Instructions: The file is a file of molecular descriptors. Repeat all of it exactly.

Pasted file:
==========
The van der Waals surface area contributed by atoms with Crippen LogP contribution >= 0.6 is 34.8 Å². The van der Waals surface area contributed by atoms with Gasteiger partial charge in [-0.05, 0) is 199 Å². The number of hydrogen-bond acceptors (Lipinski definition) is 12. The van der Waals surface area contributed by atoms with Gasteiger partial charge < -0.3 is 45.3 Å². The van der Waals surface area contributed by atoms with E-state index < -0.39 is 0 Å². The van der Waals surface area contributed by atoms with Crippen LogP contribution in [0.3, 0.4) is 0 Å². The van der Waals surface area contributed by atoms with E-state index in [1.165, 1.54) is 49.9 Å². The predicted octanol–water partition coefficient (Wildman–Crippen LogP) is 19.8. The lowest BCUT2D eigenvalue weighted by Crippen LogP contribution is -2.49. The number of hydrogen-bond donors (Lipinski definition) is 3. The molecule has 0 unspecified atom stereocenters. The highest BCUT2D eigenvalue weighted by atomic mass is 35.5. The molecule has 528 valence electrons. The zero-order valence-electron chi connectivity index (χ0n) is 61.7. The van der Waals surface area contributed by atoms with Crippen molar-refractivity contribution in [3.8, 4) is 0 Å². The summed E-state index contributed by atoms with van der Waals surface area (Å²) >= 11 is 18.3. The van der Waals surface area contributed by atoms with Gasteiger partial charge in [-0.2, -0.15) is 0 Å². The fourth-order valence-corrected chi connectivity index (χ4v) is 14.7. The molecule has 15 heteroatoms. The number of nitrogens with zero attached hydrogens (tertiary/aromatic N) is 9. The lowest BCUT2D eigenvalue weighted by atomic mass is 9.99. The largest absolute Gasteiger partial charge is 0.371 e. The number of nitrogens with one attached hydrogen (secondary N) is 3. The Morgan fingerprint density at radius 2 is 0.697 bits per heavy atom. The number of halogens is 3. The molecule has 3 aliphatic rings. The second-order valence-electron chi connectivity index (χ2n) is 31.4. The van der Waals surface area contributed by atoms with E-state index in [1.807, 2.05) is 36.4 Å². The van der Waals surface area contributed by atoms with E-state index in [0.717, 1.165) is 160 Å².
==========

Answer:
The van der Waals surface area contributed by atoms with Crippen LogP contribution >= 0.6 is 34.8 Å². The van der Waals surface area contributed by atoms with Gasteiger partial charge in [-0.05, 0) is 199 Å². The number of hydrogen-bond acceptors (Lipinski definition) is 12. The van der Waals surface area contributed by atoms with Gasteiger partial charge < -0.3 is 45.3 Å². The van der Waals surface area contributed by atoms with E-state index < -0.39 is 0 Å². The van der Waals surface area contributed by atoms with Crippen LogP contribution in [0.3, 0.4) is 0 Å². The van der Waals surface area contributed by atoms with E-state index in [1.165, 1.54) is 49.9 Å². The predicted octanol–water partition coefficient (Wildman–Crippen LogP) is 19.8. The lowest BCUT2D eigenvalue weighted by Crippen LogP contribution is -2.49. The number of hydrogen-bond donors (Lipinski definition) is 3. The molecule has 0 unspecified atom stereocenters. The highest BCUT2D eigenvalue weighted by atomic mass is 35.5. The molecule has 528 valence electrons. The zero-order valence-electron chi connectivity index (χ0n) is 61.7. The van der Waals surface area contributed by atoms with Crippen molar-refractivity contribution in [3.8, 4) is 0 Å². The summed E-state index contributed by atoms with van der Waals surface area (Å²) >= 11 is 18.3. The van der Waals surface area contributed by atoms with Gasteiger partial charge in [-0.2, -0.15) is 0 Å². The fourth-order valence-corrected chi connectivity index (χ4v) is 14.7. The molecule has 15 heteroatoms. The number of nitrogens with zero attached hydrogens (tertiary/aromatic N) is 9. The lowest BCUT2D eigenvalue weighted by atomic mass is 9.99. The largest absolute Gasteiger partial charge is 0.371 e. The number of nitrogens with one attached hydrogen (secondary N) is 3. The Morgan fingerprint density at radius 2 is 0.697 bits per heavy atom. The number of halogens is 3. The molecule has 3 aliphatic rings. The second-order valence-electron chi connectivity index (χ2n) is 31.4. The van der Waals surface area contributed by atoms with E-state index in [1.807, 2.05) is 36.4 Å². The van der Waals surface area contributed by atoms with E-state index in [0.717, 1.165) is 160 Å².